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It Pays to Be a Weakling Sometimes

To be the best is not always the best thing – at least it’s true for rams. Study has found that rams with bigger horns are more likely to get the girls – but they also die younger. The tradeoff helps explain a long-standing puzzle about why the best genes for mating don’t prevail.

Charles Darwin, the father of evolutionary biology, had pondered the peacock’s elaborate plumage and proposed that the drive for sex-and for producing offspring-was a powerful driving force in evolution. Defeating potential rivals or vying for a female’s attention lead to more extreme males—bigger, stronger and more colorful. Such process, known as sexual selection, can also influence the genes as natural selection does. Hence, only versions of genes that result in these enhanced qualities should exist. However, this is not what happens in real world. There are large quantities of small, weak males among the supermen.

Rams with stumpy horns (left) are difficult to get mates, but they are better survivors than their bigger horned peers. *Image source: Nature, Peter Korsten

Let’s take sheep as a good example. Males with the biggest horns are good at getting the ewe more often—the big horns provide an advantage when they tussle with each other over mates. However, some guys still have stubby horns. “It remains a mystery as to why there would be so much variation in horn type,” says evolutionary biologist Susan Johnston of the University of Edinburgh in the United Kingdom.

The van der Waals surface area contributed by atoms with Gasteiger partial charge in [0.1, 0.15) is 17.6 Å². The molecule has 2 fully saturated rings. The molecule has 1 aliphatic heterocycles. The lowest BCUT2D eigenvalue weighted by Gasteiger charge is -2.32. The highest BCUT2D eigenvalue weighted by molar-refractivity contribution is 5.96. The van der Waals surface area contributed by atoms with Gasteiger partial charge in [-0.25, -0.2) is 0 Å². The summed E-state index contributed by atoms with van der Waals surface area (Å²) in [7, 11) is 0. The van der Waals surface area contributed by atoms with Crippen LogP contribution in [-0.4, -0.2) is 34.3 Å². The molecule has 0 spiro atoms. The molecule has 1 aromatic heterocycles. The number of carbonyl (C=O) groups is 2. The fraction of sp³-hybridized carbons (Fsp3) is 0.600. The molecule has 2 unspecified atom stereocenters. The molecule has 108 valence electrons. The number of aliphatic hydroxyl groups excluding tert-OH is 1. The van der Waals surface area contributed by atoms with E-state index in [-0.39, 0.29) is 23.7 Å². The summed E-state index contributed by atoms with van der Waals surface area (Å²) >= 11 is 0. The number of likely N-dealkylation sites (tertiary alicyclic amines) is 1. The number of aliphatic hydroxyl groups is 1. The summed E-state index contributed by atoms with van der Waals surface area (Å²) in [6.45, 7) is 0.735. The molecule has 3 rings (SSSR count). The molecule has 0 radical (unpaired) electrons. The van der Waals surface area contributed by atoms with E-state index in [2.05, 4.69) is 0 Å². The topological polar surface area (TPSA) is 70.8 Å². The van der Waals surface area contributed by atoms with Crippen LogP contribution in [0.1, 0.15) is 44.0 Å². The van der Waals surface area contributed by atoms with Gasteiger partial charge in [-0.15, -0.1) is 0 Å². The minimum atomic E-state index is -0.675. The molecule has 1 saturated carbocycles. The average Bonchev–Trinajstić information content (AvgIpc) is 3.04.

In order to resolve this paradox, Johnston and her colleagues analyzed long-term data about wild sheep living on an island off Scotland’s coast. They have been collecting information on the Soay sheep since 1985 and kept records on how long these sheep live, what offspring they give birth to, and other life history details. For 20 years, they analyzed the long-term data of 1750 sheep in total. The researchers also collected genetics data and eventually located major genes responsible for deciding horn size.

The researchers discovered two versions, or alleles, of the horn gene—a large-horn allele and a small-horn allele. Rams with two large-horn alleles sported the biggest horns and sired more lambs—around three each year, while on the contrary, male rams carrying two small-horn alleles only sired about 1.6 offspring every year. However, males with two big-horn alleles lived shorter, having a 61% chance of surviving each year, compared with a 75% chance in males with two small-horn alleles. “Horn length has opposite effects on reproduction and survival,” says Thomas Flatt, an evolutionary biologist at the University of Lausanne in Switzerland.

Johnston believes that this influence on survival can be indirect: Small-horned males might spend more time eating and taking care of themselves since they don’t have females to watch over and court.

An animal’s lifetime fitness—or say “how well it does in life”—is a combination of how long it lives and how many offspring it produces. Study says that the individuals with one allele of each type share the best of both sides—strong fertility and longevity. Given the advantage of having one of each allele, “Natural selection can’t get rid of one of the alleles, “says Flatt.

This study offers a very clear, compelling confirmation that genetic variation in important traits is sustained by tradeoffs between components like reproduction and survival. Johnston points out that this way to maintain genetic variation is fundamental to many different real-life problems. For instance, in Africa the allele that results in sickle cell anemia persists in humans due to its ability to protect against malaria. Genetic variation in crops is more appreciated as well, because that diversity can help plants better withstand pathogens. And for species forced to adapt to climate change, variation might be the only thing to save them.